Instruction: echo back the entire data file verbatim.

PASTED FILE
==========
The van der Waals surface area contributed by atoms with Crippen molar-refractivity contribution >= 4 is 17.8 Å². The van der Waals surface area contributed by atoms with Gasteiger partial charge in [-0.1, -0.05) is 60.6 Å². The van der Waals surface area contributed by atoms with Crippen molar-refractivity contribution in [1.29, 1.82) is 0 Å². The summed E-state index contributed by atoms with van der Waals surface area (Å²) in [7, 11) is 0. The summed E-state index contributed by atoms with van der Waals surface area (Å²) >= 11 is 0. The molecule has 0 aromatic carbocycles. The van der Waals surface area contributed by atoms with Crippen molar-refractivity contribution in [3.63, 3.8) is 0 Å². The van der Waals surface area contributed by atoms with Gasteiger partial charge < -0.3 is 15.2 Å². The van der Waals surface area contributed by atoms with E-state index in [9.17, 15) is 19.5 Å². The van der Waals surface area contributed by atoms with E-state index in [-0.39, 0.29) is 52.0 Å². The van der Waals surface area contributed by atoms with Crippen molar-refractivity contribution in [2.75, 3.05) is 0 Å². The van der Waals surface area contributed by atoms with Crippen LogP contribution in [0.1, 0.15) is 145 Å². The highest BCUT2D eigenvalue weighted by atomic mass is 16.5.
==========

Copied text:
The van der Waals surface area contributed by atoms with Crippen molar-refractivity contribution >= 4 is 17.8 Å². The van der Waals surface area contributed by atoms with Gasteiger partial charge in [-0.1, -0.05) is 60.6 Å². The van der Waals surface area contributed by atoms with Crippen molar-refractivity contribution in [1.29, 1.82) is 0 Å². The summed E-state index contributed by atoms with van der Waals surface area (Å²) in [7, 11) is 0. The summed E-state index contributed by atoms with van der Waals surface area (Å²) >= 11 is 0. The molecule has 0 aromatic carbocycles. The van der Waals surface area contributed by atoms with Crippen molar-refractivity contribution in [3.63, 3.8) is 0 Å². The van der Waals surface area contributed by atoms with Gasteiger partial charge < -0.3 is 15.2 Å². The van der Waals surface area contributed by atoms with E-state index in [9.17, 15) is 19.5 Å². The van der Waals surface area contributed by atoms with E-state index in [-0.39, 0.29) is 52.0 Å². The van der Waals surface area contributed by atoms with Crippen molar-refractivity contribution in [2.75, 3.05) is 0 Å². The van der Waals surface area contributed by atoms with Crippen LogP contribution in [0.1, 0.15) is 145 Å². The highest BCUT2D eigenvalue weighted by atomic mass is 16.5.